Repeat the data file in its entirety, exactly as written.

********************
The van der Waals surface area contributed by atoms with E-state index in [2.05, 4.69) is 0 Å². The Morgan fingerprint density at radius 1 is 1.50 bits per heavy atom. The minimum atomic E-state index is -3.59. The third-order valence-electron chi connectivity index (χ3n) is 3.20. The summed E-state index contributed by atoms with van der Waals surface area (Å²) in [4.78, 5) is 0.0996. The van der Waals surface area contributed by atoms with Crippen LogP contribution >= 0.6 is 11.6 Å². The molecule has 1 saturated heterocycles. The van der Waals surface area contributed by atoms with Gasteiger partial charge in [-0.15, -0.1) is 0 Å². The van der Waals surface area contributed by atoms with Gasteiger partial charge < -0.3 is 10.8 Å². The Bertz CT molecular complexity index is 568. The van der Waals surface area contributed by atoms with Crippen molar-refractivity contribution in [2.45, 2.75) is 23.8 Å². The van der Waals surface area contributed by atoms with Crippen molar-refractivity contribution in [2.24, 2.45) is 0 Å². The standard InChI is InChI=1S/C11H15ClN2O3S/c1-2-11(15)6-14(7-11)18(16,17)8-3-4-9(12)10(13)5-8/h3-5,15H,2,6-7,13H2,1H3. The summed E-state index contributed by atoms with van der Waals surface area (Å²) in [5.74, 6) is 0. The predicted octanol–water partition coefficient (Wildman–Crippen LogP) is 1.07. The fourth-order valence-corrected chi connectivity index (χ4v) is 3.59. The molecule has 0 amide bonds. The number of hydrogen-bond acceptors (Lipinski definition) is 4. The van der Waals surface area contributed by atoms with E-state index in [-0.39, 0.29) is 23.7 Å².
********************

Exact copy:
The van der Waals surface area contributed by atoms with E-state index in [2.05, 4.69) is 0 Å². The Morgan fingerprint density at radius 1 is 1.50 bits per heavy atom. The minimum atomic E-state index is -3.59. The third-order valence-electron chi connectivity index (χ3n) is 3.20. The summed E-state index contributed by atoms with van der Waals surface area (Å²) in [4.78, 5) is 0.0996. The van der Waals surface area contributed by atoms with Crippen LogP contribution >= 0.6 is 11.6 Å². The molecule has 1 saturated heterocycles. The van der Waals surface area contributed by atoms with Gasteiger partial charge in [-0.15, -0.1) is 0 Å². The van der Waals surface area contributed by atoms with Gasteiger partial charge < -0.3 is 10.8 Å². The Bertz CT molecular complexity index is 568. The van der Waals surface area contributed by atoms with Crippen molar-refractivity contribution in [2.45, 2.75) is 23.8 Å². The van der Waals surface area contributed by atoms with Crippen molar-refractivity contribution in [2.24, 2.45) is 0 Å². The standard InChI is InChI=1S/C11H15ClN2O3S/c1-2-11(15)6-14(7-11)18(16,17)8-3-4-9(12)10(13)5-8/h3-5,15H,2,6-7,13H2,1H3. The summed E-state index contributed by atoms with van der Waals surface area (Å²) in [5.74, 6) is 0. The predicted octanol–water partition coefficient (Wildman–Crippen LogP) is 1.07. The fourth-order valence-corrected chi connectivity index (χ4v) is 3.59. The molecule has 0 amide bonds. The number of hydrogen-bond acceptors (Lipinski definition) is 4. The van der Waals surface area contributed by atoms with E-state index in [-0.39, 0.29) is 23.7 Å².